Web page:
Jill Biden has a Doctor of Education degree from the University of Delaware, and she never lets the American people forget it. Mrs. Biden, wife of former Vice President Joe Biden, insists on being referred to as “Dr.” Biden. Her Twitter handle is @DrBiden. The press has largely acquiesced: Even though it has persistent trouble referring to actual pediatric neurosurgeon Ben Carson as “Dr.” Ben Carson, it is rare indeed to ever see a reference to Jill Biden without “Dr.” preceding her name. (read more)
6. August 6, 2020:
New York Times editor who unleashed Steele dossier is now arbiter of media behavior
The New York Times used to set the agenda for the rest of America’s news. Its in-depth coverage of people and events was considered by the rest of the business to be the gold standard for good reportage and writing.
Sure, there’d been a few missteps. Moscow bureau chief Walter Duranty’s skewed, inaccurate, pro-Soviet coverage won the paper a Pulitzer Prize for correspondence back in the 1930s. Herbert Matthews’ coverage of Fidel Castro in the period leading up to his taking power in Cuba is still held up as an example of how easy it can be for a newsman to misread the subject of his reportage. Overall, the paper’s sterling reputation lasted well into the 21st century. (read more)
5. May 13, 2020:
From ‘Russiagate’ to ‘Obamagate’: The tables turn on Obama administration
The wheels of justice may turn slowly, as dictum claims, but those who ignore the relentless grind risk a painful surprise. That is the lesson for mischief-makers who engaged in a cloak-and-dagger plot to depose President Trump. More than 1,200 days have passed since Mr. Trump arrived in the White House — three times longer than it took to build the Empire State Building. It’s long enough for justice to run — or walk — its course.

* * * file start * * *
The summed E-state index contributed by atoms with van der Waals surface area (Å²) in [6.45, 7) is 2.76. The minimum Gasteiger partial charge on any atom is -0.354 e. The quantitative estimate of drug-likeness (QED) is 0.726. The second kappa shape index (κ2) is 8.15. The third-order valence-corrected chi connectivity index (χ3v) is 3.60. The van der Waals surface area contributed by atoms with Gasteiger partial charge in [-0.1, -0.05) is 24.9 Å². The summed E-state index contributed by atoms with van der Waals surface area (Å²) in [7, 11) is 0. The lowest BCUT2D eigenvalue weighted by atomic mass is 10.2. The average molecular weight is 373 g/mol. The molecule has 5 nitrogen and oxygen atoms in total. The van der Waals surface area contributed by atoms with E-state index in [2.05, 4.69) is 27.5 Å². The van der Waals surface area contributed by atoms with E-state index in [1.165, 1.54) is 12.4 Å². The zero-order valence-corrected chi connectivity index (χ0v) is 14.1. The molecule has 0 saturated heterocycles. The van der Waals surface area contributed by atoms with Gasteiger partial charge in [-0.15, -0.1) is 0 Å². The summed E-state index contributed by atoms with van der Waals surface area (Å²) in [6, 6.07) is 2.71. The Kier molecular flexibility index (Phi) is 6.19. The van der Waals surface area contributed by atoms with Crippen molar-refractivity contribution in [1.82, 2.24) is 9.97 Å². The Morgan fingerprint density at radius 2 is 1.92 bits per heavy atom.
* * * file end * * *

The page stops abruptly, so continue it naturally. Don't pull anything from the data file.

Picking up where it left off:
The sudden upending of the case against former Trump National Security Adviser Michael Flynn has turned a trickle of facts into a flood. U.S. Attorney General William Barr last Friday atoned for the injustice his predecessors heaped upon the former decorated U.S. Army general by moving to drop charges that he lied to the FBI during the wide-ranging Trump-Russia collusion investigation. “The Government is not persuaded that the January 24, 2017 interview was conducted with a legitimate investigative basis and therefore does not believe that Mr. Flynn’s statements were material even if untrue,” read the court filing. (read more)
4. September 7, 2020:
It’s time to turn off NPR
Earlier this summer, James Bennet, editorial page editor of The New York Times, resigned from his post after internal and public outcry over his decision to allow an op-ed by sitting U.S. Sen. Tom Cotton arguing for military intervention as a response to the recent riots. The paper’s publisher, A.G. Sulzberger, noted that a “significant breakdown in our editing process” had occurred, adding that both he and Mr. Bennet “concluded that James would not be able to lead the team through the next leg of change that is required.”